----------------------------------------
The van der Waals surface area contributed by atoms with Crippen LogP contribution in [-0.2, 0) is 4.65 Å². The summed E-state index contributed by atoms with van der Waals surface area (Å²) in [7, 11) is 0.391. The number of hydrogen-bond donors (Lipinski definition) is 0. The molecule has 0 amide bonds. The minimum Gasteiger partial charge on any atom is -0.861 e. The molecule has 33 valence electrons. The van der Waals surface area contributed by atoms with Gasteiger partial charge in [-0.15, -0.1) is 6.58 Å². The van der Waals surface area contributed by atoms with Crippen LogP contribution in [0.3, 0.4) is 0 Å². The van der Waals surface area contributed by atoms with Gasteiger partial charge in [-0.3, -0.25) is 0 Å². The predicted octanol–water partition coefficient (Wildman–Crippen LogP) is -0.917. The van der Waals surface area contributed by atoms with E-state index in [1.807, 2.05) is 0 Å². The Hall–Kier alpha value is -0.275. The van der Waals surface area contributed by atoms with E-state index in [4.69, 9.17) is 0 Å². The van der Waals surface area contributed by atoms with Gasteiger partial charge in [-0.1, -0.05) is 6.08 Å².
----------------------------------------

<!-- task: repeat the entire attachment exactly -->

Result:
The van der Waals surface area contributed by atoms with Crippen LogP contribution in [-0.2, 0) is 4.65 Å². The summed E-state index contributed by atoms with van der Waals surface area (Å²) in [7, 11) is 0.391. The number of hydrogen-bond donors (Lipinski definition) is 0. The molecule has 0 amide bonds. The minimum Gasteiger partial charge on any atom is -0.861 e. The molecule has 33 valence electrons. The van der Waals surface area contributed by atoms with Gasteiger partial charge in [-0.15, -0.1) is 6.58 Å². The van der Waals surface area contributed by atoms with Crippen LogP contribution in [0.3, 0.4) is 0 Å². The van der Waals surface area contributed by atoms with Gasteiger partial charge in [-0.3, -0.25) is 0 Å². The predicted octanol–water partition coefficient (Wildman–Crippen LogP) is -0.917. The van der Waals surface area contributed by atoms with E-state index in [1.807, 2.05) is 0 Å². The Hall–Kier alpha value is -0.275. The van der Waals surface area contributed by atoms with E-state index in [4.69, 9.17) is 0 Å². The van der Waals surface area contributed by atoms with Gasteiger partial charge in [-0.1, -0.05) is 6.08 Å².